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Use a Git commit message template to write better commit messages

Using Git Commit Message Templates to Write Better Commit Messages

One of my colleagues shared an article on writing (good) Git commit messages today: How to Write a Git Commit Message. This excellent article explains why good Git commit messages are important, and explains what constitutes a good commit message. I wholeheartedly agree with what @cbeams writes in his article. (Have you read it yet? If not, go read it now. I'll wait.) It's sensible stuff. So I decided to start following the seven rules he proposes.

...There's only one problem: My mind is already stuffed with things I should do and things to remember. The chance of me remembering every rule every time I commit something, are next to 0. So I made myself a Git commit message template. That way, I don't have to remember the rules, they are presented to me whenever I write a commit message. So now, when I do git commit, this is what I see in my editor:

# Title: Summary, imperative, start upper case, don't end with a period
# No more than 50 chars. #### 50 chars is here: #

# Remember blank line between title and body.

# Body: Explain *what* and *why* (not *how*). Include task ID (Jira issue).
# Wrap at 72 chars. ################################## which is here: #

# At the end: Include Co-authored-by for all contributors. 
# Include at least one empty line before it. Format: 
# Co-authored-by: name <user@users.noreply.github.com>
#
# How to Write a Git Commit Message:
# https://chris.beams.io/posts/git-commit/
#
# 1.Separate subject from body with a blank line
# 2. Limit the subject line to 50 characters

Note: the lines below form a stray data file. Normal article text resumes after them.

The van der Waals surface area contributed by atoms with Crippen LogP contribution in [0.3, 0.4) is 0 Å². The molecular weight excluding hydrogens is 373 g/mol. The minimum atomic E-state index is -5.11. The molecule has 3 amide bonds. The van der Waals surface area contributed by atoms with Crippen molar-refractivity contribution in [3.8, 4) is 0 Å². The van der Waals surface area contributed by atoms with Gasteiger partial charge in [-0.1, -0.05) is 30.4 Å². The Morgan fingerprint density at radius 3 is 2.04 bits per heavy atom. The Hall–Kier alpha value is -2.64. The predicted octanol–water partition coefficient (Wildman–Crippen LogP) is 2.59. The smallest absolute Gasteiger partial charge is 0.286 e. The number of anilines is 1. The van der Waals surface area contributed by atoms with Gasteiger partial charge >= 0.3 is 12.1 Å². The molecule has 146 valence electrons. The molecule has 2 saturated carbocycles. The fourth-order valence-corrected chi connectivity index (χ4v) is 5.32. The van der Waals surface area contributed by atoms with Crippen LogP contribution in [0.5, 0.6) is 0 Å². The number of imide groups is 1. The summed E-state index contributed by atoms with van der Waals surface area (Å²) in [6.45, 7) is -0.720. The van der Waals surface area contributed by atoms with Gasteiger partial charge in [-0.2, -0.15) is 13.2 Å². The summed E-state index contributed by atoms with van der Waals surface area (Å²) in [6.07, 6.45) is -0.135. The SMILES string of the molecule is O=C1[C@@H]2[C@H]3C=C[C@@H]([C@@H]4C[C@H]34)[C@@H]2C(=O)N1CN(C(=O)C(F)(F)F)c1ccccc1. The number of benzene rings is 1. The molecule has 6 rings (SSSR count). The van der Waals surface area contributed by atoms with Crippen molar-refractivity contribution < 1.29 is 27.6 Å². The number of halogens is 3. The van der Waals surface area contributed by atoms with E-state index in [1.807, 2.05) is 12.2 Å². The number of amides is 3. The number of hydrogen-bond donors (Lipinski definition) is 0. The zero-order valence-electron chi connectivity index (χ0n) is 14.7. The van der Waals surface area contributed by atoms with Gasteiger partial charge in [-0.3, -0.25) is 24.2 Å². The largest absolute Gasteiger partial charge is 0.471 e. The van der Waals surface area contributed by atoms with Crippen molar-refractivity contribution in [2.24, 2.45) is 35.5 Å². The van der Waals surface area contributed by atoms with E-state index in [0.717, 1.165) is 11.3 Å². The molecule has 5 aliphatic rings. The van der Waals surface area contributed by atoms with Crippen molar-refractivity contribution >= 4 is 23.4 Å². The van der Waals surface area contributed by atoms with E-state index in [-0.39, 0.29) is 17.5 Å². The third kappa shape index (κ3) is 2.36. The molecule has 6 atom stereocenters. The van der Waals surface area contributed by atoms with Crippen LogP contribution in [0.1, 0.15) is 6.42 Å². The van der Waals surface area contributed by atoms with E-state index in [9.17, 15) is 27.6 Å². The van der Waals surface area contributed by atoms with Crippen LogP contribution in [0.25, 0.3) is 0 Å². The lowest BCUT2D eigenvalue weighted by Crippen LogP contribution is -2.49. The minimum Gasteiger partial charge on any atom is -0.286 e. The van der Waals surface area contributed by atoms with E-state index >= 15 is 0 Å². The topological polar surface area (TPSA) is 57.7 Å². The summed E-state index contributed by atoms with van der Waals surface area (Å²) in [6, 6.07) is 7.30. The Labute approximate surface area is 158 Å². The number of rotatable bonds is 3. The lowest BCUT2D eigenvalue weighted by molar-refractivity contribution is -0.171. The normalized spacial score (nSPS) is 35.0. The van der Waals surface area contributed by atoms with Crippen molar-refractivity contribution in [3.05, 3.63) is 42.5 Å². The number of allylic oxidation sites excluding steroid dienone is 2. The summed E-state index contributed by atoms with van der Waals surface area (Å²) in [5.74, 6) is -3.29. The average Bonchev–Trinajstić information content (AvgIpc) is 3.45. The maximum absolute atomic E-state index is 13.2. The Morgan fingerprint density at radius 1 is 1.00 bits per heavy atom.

# 3. Capitalize the subject line
# 4. Do not end the subject line with a period
# 5. Use the imperative mood in the subject line
# 6. Wrap the body at 72 characters
# 7. Use the body to explain what and why vs. how

# Please enter the commit message for your changes. Lines starting
# with '#' will be ignored, and an empty message aborts the commit.
#
# On branch master
# Your branch is up to date with 'origin/master'.
#
# Changes to be committed:
#       new file:   installation.md
#

What I see consists of two parts; first my own template, then Git's standard message asking me to "Please enter the commit message". No need to remember everything - or really much at all, except to not use git commit -m "Commit message", as this means I won't see the template I made.

Template File

Here is my template*, which i put in a file called .gitmessage in my home directory:

# Title: Summary, imperative, start upper case, don't end with a period
# No more than 50 chars. #### 50 chars is here: #

# Remember blank line between title and body.

# Body: Explain *what* and *why* (not *how*). Include task ID (Jira issue).
# Wrap at 72 chars. ################################## which is here: #


# At the end: Include Co-authored-by for all contributors. 
# Include at least one empty line before it. Format: 
# Co-authored-by: name <user@users.noreply.github.com>
#
# How to Write a Git Commit Message:
# https://chris.beams.io/posts/git-commit/
#
# 1.Separate subject from body with a blank line
# 2. Limit the subject line to 50 characters
# 3. Capitalize the subject line
# 4. Do not end the subject line with a period
# 5. Use the imperative mood in the subject line
# 6. Wrap the body at 72 characters
# 7. Use the body to explain what and why vs. how

Git Configuration

To tell Git to use the template file (globally, not just in the current repo), I used the following command:

git config --global commit.template ~/.gitmessage

And that's all there was to it. (Except I have my dotfiles in a repo, so I had to do some symlinking and update one of my config-scripts to be able to recreate this setup from scratch if I need to.)

Links and Documentation

The Git documentation contains a chapter on Customizing Git - Git Configuration which in turn contains a section on the commit.template configuration value.

Better Commit Messages with a .gitmessage Template has a different kind of template, which is an actual template: It contains text which will become a part of the commit message.

Footnotes

*) It may be argued that this is, strictly speaking, not a template, as no part of it is actually used/included in the commit message. :)

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